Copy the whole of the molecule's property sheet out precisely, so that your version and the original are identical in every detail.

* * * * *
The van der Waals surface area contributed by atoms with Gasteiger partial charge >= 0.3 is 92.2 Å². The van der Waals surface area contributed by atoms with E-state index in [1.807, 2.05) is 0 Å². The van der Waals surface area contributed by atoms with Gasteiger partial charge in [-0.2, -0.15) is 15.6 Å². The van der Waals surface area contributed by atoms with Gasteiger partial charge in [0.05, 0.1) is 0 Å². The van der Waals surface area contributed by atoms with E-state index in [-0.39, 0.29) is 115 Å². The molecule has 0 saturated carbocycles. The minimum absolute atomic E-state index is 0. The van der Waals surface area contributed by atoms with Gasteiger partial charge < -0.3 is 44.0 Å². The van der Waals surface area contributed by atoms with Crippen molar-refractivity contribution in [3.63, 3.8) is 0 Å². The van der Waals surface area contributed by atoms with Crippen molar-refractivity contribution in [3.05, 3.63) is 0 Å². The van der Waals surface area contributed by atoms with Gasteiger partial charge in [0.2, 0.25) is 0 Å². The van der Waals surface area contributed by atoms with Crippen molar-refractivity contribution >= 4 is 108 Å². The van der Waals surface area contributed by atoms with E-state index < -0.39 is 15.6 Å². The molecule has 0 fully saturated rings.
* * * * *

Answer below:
The van der Waals surface area contributed by atoms with Gasteiger partial charge >= 0.3 is 92.2 Å². The van der Waals surface area contributed by atoms with E-state index in [1.807, 2.05) is 0 Å². The van der Waals surface area contributed by atoms with Gasteiger partial charge in [-0.2, -0.15) is 15.6 Å². The van der Waals surface area contributed by atoms with Gasteiger partial charge in [0.05, 0.1) is 0 Å². The van der Waals surface area contributed by atoms with E-state index in [-0.39, 0.29) is 115 Å². The molecule has 0 saturated carbocycles. The minimum absolute atomic E-state index is 0. The van der Waals surface area contributed by atoms with Gasteiger partial charge < -0.3 is 44.0 Å². The van der Waals surface area contributed by atoms with Crippen molar-refractivity contribution in [3.63, 3.8) is 0 Å². The van der Waals surface area contributed by atoms with Crippen molar-refractivity contribution in [3.05, 3.63) is 0 Å². The van der Waals surface area contributed by atoms with Gasteiger partial charge in [0.2, 0.25) is 0 Å². The van der Waals surface area contributed by atoms with Crippen molar-refractivity contribution >= 4 is 108 Å². The van der Waals surface area contributed by atoms with E-state index < -0.39 is 15.6 Å². The molecule has 0 fully saturated rings.